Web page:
Bones Will Crow:
An Anthology of Fifteen Contemporary Burmese Poets
Edited and translated by ko ko thett and James Byrne
with additional translations by Maung Tha Noe,
Vicky Bowman, Zeyar Lynn, Christopher Merrill,
Pandora & Khin Aung Aye
Introduced by Zeyar Lynn with a Foreword by Ruth Padel
Arc Publications, 2012
“This is the first anthology of contemporary Burmese poets published in the West, and includes the work of Burmese poets who have been in exile and in prison. The poems include global references from a culture in which foreign books and the internet are regarded with suspicion and where censorship is an industry. The poets have been ingenious in their use of metaphor to escape surveillance and censorship, writing post-modern, avant-garde, performance and online poetries.
The anthology reveals the transition of traditional to modernist poetry, the development of Burmese poetry over the second half of the 20th century, as Burma has changed. Through their wildly divergent styles, these poems delight in the freedom to experiment with poetic tradition.”
Wherever he goes, in his sling bag
He carries his severed leg. If he has to shake hands,
He takes his severed leg out from the bag,
And touches it on the other person’s hand
As he says ‘Nice to meet you’
He must have gone through a lot of suffering
With that severed leg in his bag,
Though he still has his two legs intact.
When he needs reassurance, he’ll insert his right hand,
Like a dead hand, into the bag slung on his right shoulder,
To feel the sinews and greasy slime of the severed leg.
That’s how he recharges himself.
That’s how his pride is uplifted; his self-confidence restored.
The severed leg serves as his pillow when he sleeps.
The severed leg is placed on the dining table when he eats.
(Is he married? Let’s say he is.)
When he makes love to his wife,
The severed leg welds their two bodies together.
(Only then does he feel the hit, he says.)
The severed leg is his life, his past, his present and
His future, he says. ‘It’s truth’, he says.
‘It’s honesty’, he says.
‘It’s just him’, (says someone else).
Someone who claims to be a childhood friend.
He too always carries a sling bag.
Translated by ko ko thett & Vicky Bowman
the heat bearer
Maung Thein Zaw
in a not-so-new morning
i have been infatuated with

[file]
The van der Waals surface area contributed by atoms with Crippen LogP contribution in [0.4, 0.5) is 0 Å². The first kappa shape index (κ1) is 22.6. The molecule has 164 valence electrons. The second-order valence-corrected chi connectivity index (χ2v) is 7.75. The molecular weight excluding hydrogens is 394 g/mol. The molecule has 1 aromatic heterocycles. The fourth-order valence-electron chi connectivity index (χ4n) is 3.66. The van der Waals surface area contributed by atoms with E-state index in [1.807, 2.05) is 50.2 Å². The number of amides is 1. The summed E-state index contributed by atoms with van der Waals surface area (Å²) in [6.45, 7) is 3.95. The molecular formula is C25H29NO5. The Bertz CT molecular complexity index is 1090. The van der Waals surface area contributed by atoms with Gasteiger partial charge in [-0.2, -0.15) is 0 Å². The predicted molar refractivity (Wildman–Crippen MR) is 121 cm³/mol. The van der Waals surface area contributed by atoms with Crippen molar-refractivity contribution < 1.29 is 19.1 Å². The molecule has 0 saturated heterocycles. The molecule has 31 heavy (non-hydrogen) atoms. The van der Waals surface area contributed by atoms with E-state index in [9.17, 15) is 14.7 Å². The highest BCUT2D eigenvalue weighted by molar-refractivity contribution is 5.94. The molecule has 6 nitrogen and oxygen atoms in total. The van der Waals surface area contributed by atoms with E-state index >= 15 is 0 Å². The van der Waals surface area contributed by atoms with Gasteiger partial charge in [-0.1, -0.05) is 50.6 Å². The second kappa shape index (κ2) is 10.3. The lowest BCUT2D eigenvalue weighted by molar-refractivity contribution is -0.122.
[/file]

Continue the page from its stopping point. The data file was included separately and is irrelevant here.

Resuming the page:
that fragrant little ear
of my dream
what a gusty wind
on my heart
a homeless crow is cawing
all my longings are in staccato
i have descended
like a melody who has sobbed herself out of tune
‘not really very special’ she says
soothes me in magada
not having found any cure under the waterfall
i build a tower
the height of my heart
and look out on the genesis of the world
the person who discovered fire happened to be me
Translated by ko ko thett & James Byrne
At a certain café in New York City
If you happen to leaf through this page
The poem is dedicated to you,
Bold Rose, swelling with petals.
I have often taken
On your burgundy lips
The humid breeze
How can I forget
The scent of grapes it carried.
As I combed your drenched hair
You laced up my jungle boots.
Shall we call it a predestined meeting
Between water drops of life?
Many wrongs have since occurred.
We didn’t love Hitler.
We loved Shakespeare.
We didn’t love Mussolini.
We loved Modigliani.
We didn’t love Stalin.
We loved Yushchenko.
I couldn’t have predicted her plight
How my Rose walked the American plank.
My fragrance of Shinmadaung thanaka,
Has just hurried
From Pazuntaung Yekyaw
To North America.
Will your itch be relieved
In the land of cowboys
Riding the world like a horse?
Will you be gazing
At the image
Of a sensitive boy
From a whisky glass?
What will you be doing
During the American holidays?
How will be greet
Whenever we meet?
From beneath the tragacanth tree
My soul, like the feather of a paddy bird, is marching
Towards the native land of the Apaches
Towards the Wild West, wherever you are.
Translated by ko ko thett & James Byrne
from Bones Will Crow (Arc Publications, 2012).
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